The new arrangements, introduced by the Imperial Edict of Gulhane and the abolishment of the Iltizam System, caused a great loss for the goldsmith amiras, they were even brought to the brink of bankruptcy. Therefore, when the delegation of 24 started to work, the amiras withdrew their material support for the community. The tradesmen, who came to power for the first time, tried to maintain their status despite all kinds of difficulties and financial insufficiency. Various taxes were imposed on various church services with the support of Patriarch Hagopos and an effort was made to collect money from the community. Meanwhile, the association that was named Miagam Ingerutyun, i.e. “Union with a Single Administration,” which was established by the coming together of 300 tradesmen on 6 April 1841, undertook to pay for the expenses of the Cemeran College in Uskudar. However, the delegation still could not escape financial dilemmas and it was not adequate to manage the community, so the members of the delegation had to resign in the middle of 1841. Patriarch Hagopos also resigned shortly after the resignation of the delegation. The newly elected Patriarch Isdepanos Aghavni invited 10 amiras to correct the financial situation of the community and thereby, the Assembly of Amiras was re-established (Artinian, 2004: 68-69).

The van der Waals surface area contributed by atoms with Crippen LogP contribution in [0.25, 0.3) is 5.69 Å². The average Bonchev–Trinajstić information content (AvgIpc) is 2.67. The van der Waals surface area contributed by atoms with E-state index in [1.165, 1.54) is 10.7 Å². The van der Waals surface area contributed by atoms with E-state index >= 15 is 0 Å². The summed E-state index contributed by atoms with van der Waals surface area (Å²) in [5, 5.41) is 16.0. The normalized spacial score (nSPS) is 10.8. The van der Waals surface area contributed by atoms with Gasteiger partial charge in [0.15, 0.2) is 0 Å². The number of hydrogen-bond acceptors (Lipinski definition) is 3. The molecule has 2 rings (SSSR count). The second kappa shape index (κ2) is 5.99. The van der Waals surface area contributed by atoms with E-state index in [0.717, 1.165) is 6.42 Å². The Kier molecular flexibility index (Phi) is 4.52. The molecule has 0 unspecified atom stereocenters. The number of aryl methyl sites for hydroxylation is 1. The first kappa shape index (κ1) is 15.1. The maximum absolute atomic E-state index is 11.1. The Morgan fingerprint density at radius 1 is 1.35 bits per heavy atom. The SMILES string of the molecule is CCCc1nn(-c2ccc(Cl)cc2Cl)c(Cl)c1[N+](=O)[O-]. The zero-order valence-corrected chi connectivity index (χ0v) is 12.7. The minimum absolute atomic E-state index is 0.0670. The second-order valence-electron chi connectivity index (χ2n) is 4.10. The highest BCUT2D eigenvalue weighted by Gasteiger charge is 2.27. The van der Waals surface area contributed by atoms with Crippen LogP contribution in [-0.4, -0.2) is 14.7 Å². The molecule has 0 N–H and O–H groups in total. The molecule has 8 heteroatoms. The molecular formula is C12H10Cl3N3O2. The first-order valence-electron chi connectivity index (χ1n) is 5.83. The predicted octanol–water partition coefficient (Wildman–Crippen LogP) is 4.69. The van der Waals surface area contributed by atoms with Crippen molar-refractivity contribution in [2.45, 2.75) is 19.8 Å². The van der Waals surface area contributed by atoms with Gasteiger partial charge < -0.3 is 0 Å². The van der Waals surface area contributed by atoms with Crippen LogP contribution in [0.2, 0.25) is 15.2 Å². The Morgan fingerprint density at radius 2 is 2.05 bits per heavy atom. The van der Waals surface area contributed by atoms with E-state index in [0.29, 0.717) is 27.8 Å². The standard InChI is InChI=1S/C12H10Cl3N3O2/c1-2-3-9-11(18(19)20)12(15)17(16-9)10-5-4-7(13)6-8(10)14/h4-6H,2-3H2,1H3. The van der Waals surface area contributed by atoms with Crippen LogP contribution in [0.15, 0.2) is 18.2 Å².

The members of the Delegation of 24 applied to the Ottoman Government soon after in order to come to power once again. After the subject was discussed at the Judicial Matters Assembly, the Ottoman Government decided that the delegation could come to power again. However, no edict pertaining to its starting to work again was issued by the palace. Then a crowd of 200 people, who were organized by the tradesmen, walked to the Government center on 14 August 1841 and submitted a second petition. However, the government reacted harshly to this action: the tradesmen members of the 24s were arrested and jailed. When this news spread among the community members, a crowd of three thousand people that also included Hagop Manuelyan, who was the son-in-law of Hovhannes Amira Serveryan, who was the founder of the Cemeran College in Uskudar, and the director of the college, marched towards the Government headquarters on 25 August 1841 and demanded the detainees to be released, the amiras to resign, and the delegeation of 24 to be brought back to their duty. The Grand Vizier Rauf Pasha dispersed the crowd saying that he would reivew their demands and do what was necessary. However, when the incident subsided, seven tradesmen and clerics which also included Hagop Manuelyan were exiled on 16 September 1841. On October 3rd, the Cemeran College in Uskudar was closed on the grounds that “it led to discord” (Artinian, 2004: 69-70).